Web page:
When balancing favourite experiences and new ones, nothing matters as much as the interval over which we plan to enjoy them. The value of exploration lies in trying new things but this value of finding a new favourite through exploring only goes down with time, as the remaining opportunities to experience (or exploit) it, declines with time.
Being sensitive to how much time you have left is exactly what the algorithm of the explore/exploit dilemma suggests.
Say you are relocating and leaving a city, it makes more sense to go back to all your old favourites, rather than trying out new stuff… Even if you may end up finding a slightly better place, why take the risk when you are anyway leaving the city? Discovering a delightful café on your last night in a town, doesn’t give you the opportunity to return. You are better off trying a new restaurant when you move into a city than when you’re leaving it.
So explore when you will have time to use the resulting knowledge, exploit when you’re ready to cash in. The interval makes the strategy. This means that over time we’re usually better off sticking with experiences we know than experimenting with what we don’t.
We see this algorithm being played out all around us without really understanding what is happening. The not so young (the old) keep going to their old favourites, show clearly defined preferences, while the young keep experimenting. Now we should understand, that the old are in the “exploit” phase- they have done their share of experimentation (“explore”). The dynamism comes from the explore phase. So what happens when everyone reaches the state of “exploit” at the same time?
Tyler Cowen in his recent book, “The Complacent Class: The Self-Defeating Quest for the American Dream“, laments the lack of dynamism in the USA. One reason is of course that US is aging.
3. Algorithm to decide if the effort in arranging stuff makes sense
I remember classifying my emails in Outlook/Gmail in nicely organized folders with the names of projects, customers, prospects that I handled. I don’t do this anymore and never realized that I was applying this algorithm- the sort-search trade-off.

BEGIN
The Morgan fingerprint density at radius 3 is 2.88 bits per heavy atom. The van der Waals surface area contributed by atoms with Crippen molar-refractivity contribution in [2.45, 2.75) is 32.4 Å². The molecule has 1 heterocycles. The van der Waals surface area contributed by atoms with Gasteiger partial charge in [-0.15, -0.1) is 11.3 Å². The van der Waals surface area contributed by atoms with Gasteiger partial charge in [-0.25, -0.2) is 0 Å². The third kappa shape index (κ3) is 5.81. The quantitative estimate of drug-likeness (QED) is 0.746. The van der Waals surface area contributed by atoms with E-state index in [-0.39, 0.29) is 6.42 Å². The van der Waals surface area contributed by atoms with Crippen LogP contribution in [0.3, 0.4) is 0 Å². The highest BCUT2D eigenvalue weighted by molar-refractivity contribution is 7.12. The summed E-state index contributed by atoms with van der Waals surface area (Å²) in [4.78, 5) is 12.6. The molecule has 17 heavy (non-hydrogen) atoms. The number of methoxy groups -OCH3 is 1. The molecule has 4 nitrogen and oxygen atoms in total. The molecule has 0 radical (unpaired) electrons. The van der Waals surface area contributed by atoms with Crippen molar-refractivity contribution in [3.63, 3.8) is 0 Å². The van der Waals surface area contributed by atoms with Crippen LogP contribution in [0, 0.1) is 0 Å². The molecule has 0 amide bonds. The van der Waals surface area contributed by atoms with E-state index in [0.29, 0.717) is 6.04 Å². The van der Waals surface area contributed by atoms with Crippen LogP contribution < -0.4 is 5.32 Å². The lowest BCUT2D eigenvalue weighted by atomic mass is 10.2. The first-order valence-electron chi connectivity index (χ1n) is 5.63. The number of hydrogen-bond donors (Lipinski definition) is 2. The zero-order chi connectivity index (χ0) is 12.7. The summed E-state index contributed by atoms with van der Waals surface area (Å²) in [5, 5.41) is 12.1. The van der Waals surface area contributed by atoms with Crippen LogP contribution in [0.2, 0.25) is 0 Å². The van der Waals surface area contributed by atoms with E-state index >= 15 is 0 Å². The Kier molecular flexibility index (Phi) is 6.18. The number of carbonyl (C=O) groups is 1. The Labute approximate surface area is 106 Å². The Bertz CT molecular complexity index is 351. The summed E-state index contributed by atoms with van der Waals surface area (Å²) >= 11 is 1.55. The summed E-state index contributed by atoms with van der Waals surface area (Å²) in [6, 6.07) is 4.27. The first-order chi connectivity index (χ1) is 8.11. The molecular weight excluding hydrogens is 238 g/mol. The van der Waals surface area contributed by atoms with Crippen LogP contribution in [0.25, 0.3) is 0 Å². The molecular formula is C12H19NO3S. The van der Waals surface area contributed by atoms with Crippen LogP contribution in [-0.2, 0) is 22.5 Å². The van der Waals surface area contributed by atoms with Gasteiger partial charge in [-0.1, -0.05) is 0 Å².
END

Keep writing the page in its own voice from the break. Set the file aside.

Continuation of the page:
Weigh the amount of time you spend organizing against the amount of time it takes to use the search to retrieve. The search capability with time has become extremely efficient. The sorting process will take you more time than the time you’d spend searching for whatever you need, when you need it.
The algorithm in this case, called the Sort-Search Trade-off, points to leaving your emails in blissful disarray. The search-sort trade-off suggests that it’s often more efficient to leave a mess.
Christian and Griffiths explain why you shouldn’t bother trying to organize and manage your emails. Organizing your desk/workspace is also inefficient. Most likely it’s already in optimal order, because our desk piles tend to be stacked reverse chronologically. The sort-search trade-off algorithm in this case tells us that the last thing you touched is likely the next thing you’ll need, so if you want to save time looking for stuff, leave it that way.
We come across problems every day that forces us to make difficult choices. Our inherent biases hardwired in our brains, makes our decisions less than optimal. What if we find solutions to everyday problems from algorithms/computer science? Thinking algorithmically about the world, understanding the fundamental structures of the problems we face can help us see how good we actually are, and better understand the errors that we make.
Optimal stopping tells us when to look and when to leap. The Explore-Exploit trade-off tells us how to find the balance between trying new things and enjoying our favourites. The Sort-Search trade-off tells us when our effort in arranging stuff makes sense.
It is important that we use and understand these and similar algorithms so that we are better prepared for the age of the machines.